The muscles of the core run the length of the trunk and torso.
The following list includes the most commonly identified core muscles as well as the lesser known groups:
- Rectus Abdominis — located along the front of the abdomen, this is the most well-known abdominal muscle and is often referred to as the “six-pack” due to it’s appearance in fit and thin individuals;
- Erector Spinae — this group of three muscles runs along your neck to your lower back;
- Multifidus — located under the erector spinae along the vertebral column, these muscles extend and rotate the spine;
- External Obliques — located on the side and front of the abdomen;
- Internal Obliques — located under the external obliques, running in the opposite direction;
- Transverse Abdominis (TVA) — located under the obliques, it is the deepest of the abdominal muscles (muscles of your waist) and wraps around your spine for protection and stability;
- Latissimus dorsi (the lats) – the widest and most powerful muscle of the back. It is a large, flat, triangular muscle covering the lower back. The action of the latissimus dorsi draws the upper arm downward and backward and rotates it inwards;
- Trapezius — the large muscle between your neck and your shoulder.
- Hip Flexors — a group of muscles that bring the legs and trunk together in a psoas major, illiacus, rectus femoris, pectineus, sartorius;
- Gluteus medius and minimus — located at the side of the hip;
- Gluteus maximus, hamstring group, piriformis — located in the back of the hip and upper thigh leg;
- Hip adductors — a group of skeletal muscles located in the thigh. Their main function is to
A Strong Core Reduces Back Pain
Abdominals get all the credit for protecting the back and being the foundation of strength, but they are only a small part of what makes up the core. In fact, it is weak and unbalanced core muscles that are linked to lower back pain. Weak core muscles result in a loss of the appropriate lumbar curve and a swayback posture. Stronger, balanced core muscles help maintain appropriate posture and reduce strain on the spine.
A Strong Core Improves Athletic Performance
Because the muscles of the trunk and torso stabilize the spine from the pelvis to the neck and shoulder, they allow the transfer of power to the arms and legs. All powerful movements originate from the centre of the body out, and never from the limbs alone. Before any powerful, rapid muscle contractions can occur in the extremities, the spine must be solid and stable and the more stable the core, the most powerful the extremities can contract.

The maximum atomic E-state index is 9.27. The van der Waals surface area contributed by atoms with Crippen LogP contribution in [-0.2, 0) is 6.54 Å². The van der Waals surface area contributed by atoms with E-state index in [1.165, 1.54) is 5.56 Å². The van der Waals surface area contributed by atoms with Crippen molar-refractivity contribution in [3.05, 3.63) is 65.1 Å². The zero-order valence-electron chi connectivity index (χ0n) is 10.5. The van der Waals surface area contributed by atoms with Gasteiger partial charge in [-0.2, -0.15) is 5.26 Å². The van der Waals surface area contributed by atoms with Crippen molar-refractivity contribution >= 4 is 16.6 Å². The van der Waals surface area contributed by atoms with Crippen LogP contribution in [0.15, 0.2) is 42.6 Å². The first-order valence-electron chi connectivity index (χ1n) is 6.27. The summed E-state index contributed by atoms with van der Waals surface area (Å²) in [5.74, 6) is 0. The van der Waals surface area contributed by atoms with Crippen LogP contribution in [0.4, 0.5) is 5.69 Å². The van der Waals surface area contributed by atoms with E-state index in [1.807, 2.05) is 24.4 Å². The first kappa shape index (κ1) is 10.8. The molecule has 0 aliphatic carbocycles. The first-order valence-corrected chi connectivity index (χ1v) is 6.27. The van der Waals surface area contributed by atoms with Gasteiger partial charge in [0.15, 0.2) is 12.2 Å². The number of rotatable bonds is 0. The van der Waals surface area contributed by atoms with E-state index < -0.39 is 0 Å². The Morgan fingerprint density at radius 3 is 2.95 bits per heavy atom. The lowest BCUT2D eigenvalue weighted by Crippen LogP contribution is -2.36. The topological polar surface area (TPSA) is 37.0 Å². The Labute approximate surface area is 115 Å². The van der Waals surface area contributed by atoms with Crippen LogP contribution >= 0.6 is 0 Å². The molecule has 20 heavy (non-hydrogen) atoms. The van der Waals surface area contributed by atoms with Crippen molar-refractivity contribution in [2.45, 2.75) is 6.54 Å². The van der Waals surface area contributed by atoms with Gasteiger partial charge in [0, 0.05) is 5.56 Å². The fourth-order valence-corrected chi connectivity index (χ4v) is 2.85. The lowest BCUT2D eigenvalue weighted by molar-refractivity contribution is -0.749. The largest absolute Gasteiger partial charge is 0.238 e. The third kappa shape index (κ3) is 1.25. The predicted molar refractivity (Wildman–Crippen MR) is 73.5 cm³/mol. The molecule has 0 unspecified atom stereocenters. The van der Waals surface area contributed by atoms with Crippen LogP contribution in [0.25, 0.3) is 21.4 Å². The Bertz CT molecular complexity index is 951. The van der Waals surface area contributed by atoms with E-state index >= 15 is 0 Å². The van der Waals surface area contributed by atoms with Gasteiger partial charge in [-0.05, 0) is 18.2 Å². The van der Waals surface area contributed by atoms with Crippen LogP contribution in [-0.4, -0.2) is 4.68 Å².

A Strong Core Improves Postural Imbalances
Training the muscles of the core helps correct postural imbalances that can lead to injuries. The biggest benefit of core training is to develop functional fitness; the type of fitness that is essential to daily living and regular activities.
If you have any questions or comments about this or other articles on Golf Loopy, please send us an email.
You May Also Like…
Introduction to the Swing like a Champion System
Overview of a Great Golf Swing, which summarises the correct movements in a great golf swing, and describes how the core muscles help to power and stabilise the golf swing.
What Makes a Perfect Golf Swing?
Golf Swing 101. Setup: Basic Posture, which explains why good posture is good for your golf swing, and how the abdominals should be pulled in properly.
Golf Swing Drill 101. Setup: Perfect Posture and Connecting to Your Core, which describes how to achieve perfect posture, including how your abdominals should activated by pulling them in and up.
Golf Swing 102a. Setup: The Perfect Golf Stance Width
Golf Swing 102c. Setup: The Perfect Golf Weight Distribution and Balance
Golf Swing Drill 102. Setup: Perfect Golf Stance Width and Ball Position
Why is Having the Shoulders “Connected” So Important? Which explains how the shoulders enable the power of the big muscles in your legs and core to be transferred to the golf club.
Golf Anatomy and Kinesiology, a collection of articles describing the roles of the muscles involved in the golf swing.
Gluteal muscles, which describes the “glutes” — the three muscles that make up the buttocks, and how they power the golf swing kinetic chain through the core.
Kinetic Chain, which describes how the different parts of your body act to transfer energy from the ground to the golf ball.
Latissimus dorsi muscle, which describes the widest and most powerful muscle of the back, and how it is used in the golf swing.
Oblique muscles, which describes in more detail your side abdominals, which help you to bend from the side or twist your torso, and their role in the golf swing.
Psoas major muscle, which describes the hip flexors, and their role in maintaining your spine angle in the downswing.
Trapezius muscle, which describes the large muscles between your neck and your shoulders.